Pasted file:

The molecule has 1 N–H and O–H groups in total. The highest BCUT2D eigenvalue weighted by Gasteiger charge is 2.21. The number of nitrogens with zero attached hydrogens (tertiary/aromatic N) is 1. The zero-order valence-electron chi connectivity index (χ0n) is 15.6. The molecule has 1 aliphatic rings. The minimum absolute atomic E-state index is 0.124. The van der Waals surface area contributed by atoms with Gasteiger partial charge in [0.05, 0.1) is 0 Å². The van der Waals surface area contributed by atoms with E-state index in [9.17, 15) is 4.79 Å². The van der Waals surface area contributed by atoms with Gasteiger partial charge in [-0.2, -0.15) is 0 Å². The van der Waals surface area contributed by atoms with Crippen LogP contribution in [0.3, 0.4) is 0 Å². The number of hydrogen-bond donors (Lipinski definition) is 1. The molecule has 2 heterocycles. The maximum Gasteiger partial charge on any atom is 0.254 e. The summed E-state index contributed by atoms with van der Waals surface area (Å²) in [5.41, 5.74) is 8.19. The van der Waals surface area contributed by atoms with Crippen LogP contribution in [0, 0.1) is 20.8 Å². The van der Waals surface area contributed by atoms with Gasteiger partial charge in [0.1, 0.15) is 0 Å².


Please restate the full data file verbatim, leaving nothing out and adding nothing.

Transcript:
The molecule has 1 N–H and O–H groups in total. The highest BCUT2D eigenvalue weighted by Gasteiger charge is 2.21. The number of nitrogens with zero attached hydrogens (tertiary/aromatic N) is 1. The zero-order valence-electron chi connectivity index (χ0n) is 15.6. The molecule has 1 aliphatic rings. The minimum absolute atomic E-state index is 0.124. The van der Waals surface area contributed by atoms with Gasteiger partial charge in [0.05, 0.1) is 0 Å². The van der Waals surface area contributed by atoms with E-state index in [9.17, 15) is 4.79 Å². The van der Waals surface area contributed by atoms with Gasteiger partial charge in [-0.2, -0.15) is 0 Å². The van der Waals surface area contributed by atoms with Crippen LogP contribution in [0.3, 0.4) is 0 Å². The number of hydrogen-bond donors (Lipinski definition) is 1. The molecule has 2 heterocycles. The maximum Gasteiger partial charge on any atom is 0.254 e. The summed E-state index contributed by atoms with van der Waals surface area (Å²) in [5.41, 5.74) is 8.19. The van der Waals surface area contributed by atoms with Crippen LogP contribution in [0, 0.1) is 20.8 Å². The van der Waals surface area contributed by atoms with Gasteiger partial charge in [0.1, 0.15) is 0 Å².